Ford CEO Alan Mulally formally addressed several months of speculation and rumors on Tuesday, stating that he was no longer in the running for the top job at Microsoft. The firm's current CEO, Steve Ballmer, said he would retire by mid-2014, and Mr. Mulally had been considered the top candidate.

"I would like to end the Microsoft speculation because I have no other plans to do anything other than serve Ford," Mr. Mulally told the Associated Press. When pressed about his dedication to Ford, Mulally reiterated, "You don't have to worry about me leaving."

Mr. Mulally had been at the top of the candidates list for the Microsoft CEO position since Mr. Ballmer announced his surprising but drawn-out exit from the company in August. But although Ford has always denied that there was any possibility that Mulally would do anything other than live up to his previous commitments to that company, Mr. Mulally has been enticingly vague, fueling speculation that a deal would be made.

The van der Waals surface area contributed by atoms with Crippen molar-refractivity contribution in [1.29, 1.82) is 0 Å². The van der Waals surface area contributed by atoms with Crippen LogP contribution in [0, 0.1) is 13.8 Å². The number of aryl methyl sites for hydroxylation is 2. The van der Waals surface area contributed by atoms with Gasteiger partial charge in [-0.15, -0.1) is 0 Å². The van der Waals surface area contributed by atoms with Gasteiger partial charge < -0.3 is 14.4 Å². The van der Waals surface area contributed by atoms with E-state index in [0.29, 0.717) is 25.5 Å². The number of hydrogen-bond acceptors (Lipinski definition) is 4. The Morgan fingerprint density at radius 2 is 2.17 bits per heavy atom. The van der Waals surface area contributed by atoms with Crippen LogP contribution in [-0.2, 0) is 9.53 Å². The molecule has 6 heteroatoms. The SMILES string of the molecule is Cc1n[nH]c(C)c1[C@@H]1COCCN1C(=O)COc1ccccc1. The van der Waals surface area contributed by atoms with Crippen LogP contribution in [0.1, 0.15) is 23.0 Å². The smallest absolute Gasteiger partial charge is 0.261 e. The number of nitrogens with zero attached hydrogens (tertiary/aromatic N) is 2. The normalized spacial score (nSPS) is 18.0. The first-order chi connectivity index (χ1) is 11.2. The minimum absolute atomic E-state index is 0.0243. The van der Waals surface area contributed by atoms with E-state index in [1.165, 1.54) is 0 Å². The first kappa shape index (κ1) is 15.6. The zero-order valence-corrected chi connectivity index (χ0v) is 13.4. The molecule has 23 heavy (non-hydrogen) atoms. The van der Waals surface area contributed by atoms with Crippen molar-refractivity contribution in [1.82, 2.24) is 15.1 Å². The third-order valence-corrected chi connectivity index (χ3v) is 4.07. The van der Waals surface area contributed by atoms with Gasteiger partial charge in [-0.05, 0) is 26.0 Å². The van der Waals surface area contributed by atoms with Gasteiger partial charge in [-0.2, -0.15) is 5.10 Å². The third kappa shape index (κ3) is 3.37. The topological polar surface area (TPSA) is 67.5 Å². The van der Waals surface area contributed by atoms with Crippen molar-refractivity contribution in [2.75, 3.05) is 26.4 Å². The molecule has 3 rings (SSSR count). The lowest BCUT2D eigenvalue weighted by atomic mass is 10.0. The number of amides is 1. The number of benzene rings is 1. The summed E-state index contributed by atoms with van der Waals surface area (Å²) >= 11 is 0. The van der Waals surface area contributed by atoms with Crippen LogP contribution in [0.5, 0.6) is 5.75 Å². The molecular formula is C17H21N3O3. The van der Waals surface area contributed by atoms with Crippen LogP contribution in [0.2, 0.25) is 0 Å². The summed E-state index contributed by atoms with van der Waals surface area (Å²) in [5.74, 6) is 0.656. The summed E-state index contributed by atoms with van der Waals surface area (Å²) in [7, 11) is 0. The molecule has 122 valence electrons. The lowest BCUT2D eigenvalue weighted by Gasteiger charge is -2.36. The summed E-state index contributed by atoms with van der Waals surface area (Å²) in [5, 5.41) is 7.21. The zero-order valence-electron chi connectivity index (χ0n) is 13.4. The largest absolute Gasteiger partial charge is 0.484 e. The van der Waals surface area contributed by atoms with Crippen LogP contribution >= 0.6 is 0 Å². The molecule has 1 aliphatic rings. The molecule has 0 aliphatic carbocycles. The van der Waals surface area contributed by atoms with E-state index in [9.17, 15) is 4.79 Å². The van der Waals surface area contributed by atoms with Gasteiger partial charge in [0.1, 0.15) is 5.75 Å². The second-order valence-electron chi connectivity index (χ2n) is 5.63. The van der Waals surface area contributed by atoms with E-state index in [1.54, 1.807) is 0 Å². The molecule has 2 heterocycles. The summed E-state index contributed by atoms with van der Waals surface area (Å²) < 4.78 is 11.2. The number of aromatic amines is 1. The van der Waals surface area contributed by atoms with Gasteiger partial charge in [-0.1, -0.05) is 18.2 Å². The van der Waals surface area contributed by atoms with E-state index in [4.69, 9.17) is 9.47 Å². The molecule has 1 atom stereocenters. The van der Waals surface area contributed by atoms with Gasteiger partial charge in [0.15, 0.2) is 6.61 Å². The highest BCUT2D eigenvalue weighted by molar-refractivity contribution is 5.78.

Ford's board of directors grew increasingly restless with the drama as 2013 drew to a close. In a December meeting, the board allegedly pressured Mr. Mulally into publicly addressing his plans, with one source noting that "people don't write about Mustang, they don't write about earnings, they write about Mulally." One might surmise that this week's announcement is the result of that discussion.

Despite Mulally's credentials—his successful strategy to turn around Ford will be studied for years to come—he was always a long shot. He's 68 years old, over a decade older than the man he'd replace at Microsoft, and he was previously planning to retire this year.

Related: "Microsoft Reports Progress in CEO Search"

As for Microsoft, the firm is widely rumored to be close to naming a new CEO, although questions remain about the roles Mr. Ballmer and cofounder Bill Gates—still Microsoft's chairman—will play going forward. Leading internal candidates for the job include Satya Nadella, who oversees Microsoft's server and cloud services businesses, and Tony Bates, who previously ran Skype.

As for now, however, Microsoft isn't talking. "Out of respect for the process and the potential candidates, we don't comment on individual names [for the CEO position]," a Microsoft spokesperson noted.